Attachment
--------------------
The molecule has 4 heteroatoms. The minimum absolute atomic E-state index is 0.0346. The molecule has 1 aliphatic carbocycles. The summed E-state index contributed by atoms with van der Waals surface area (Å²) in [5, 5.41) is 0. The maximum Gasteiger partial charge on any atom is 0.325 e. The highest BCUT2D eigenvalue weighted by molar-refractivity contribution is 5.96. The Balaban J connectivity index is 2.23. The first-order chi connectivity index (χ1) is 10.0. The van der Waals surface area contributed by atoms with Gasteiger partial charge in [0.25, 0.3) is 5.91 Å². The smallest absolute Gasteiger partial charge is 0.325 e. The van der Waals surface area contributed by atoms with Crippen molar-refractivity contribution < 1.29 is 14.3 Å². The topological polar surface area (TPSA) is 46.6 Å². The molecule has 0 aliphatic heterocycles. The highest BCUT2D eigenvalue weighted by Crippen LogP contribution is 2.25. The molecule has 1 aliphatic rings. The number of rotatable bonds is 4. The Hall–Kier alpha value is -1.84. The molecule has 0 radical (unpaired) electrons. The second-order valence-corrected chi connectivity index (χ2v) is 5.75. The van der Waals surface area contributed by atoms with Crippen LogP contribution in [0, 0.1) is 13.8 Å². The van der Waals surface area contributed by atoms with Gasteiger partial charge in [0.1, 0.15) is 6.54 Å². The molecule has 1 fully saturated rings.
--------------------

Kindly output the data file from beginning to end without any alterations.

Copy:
The molecule has 4 heteroatoms. The minimum absolute atomic E-state index is 0.0346. The molecule has 1 aliphatic carbocycles. The summed E-state index contributed by atoms with van der Waals surface area (Å²) in [5, 5.41) is 0. The maximum Gasteiger partial charge on any atom is 0.325 e. The highest BCUT2D eigenvalue weighted by molar-refractivity contribution is 5.96. The Balaban J connectivity index is 2.23. The first-order chi connectivity index (χ1) is 10.0. The van der Waals surface area contributed by atoms with Gasteiger partial charge in [0.25, 0.3) is 5.91 Å². The smallest absolute Gasteiger partial charge is 0.325 e. The van der Waals surface area contributed by atoms with Crippen molar-refractivity contribution < 1.29 is 14.3 Å². The topological polar surface area (TPSA) is 46.6 Å². The molecule has 0 aliphatic heterocycles. The highest BCUT2D eigenvalue weighted by Crippen LogP contribution is 2.25. The molecule has 1 aliphatic rings. The number of rotatable bonds is 4. The Hall–Kier alpha value is -1.84. The molecule has 0 radical (unpaired) electrons. The second-order valence-corrected chi connectivity index (χ2v) is 5.75. The van der Waals surface area contributed by atoms with Crippen LogP contribution in [0, 0.1) is 13.8 Å². The van der Waals surface area contributed by atoms with Gasteiger partial charge in [0.1, 0.15) is 6.54 Å². The molecule has 1 fully saturated rings.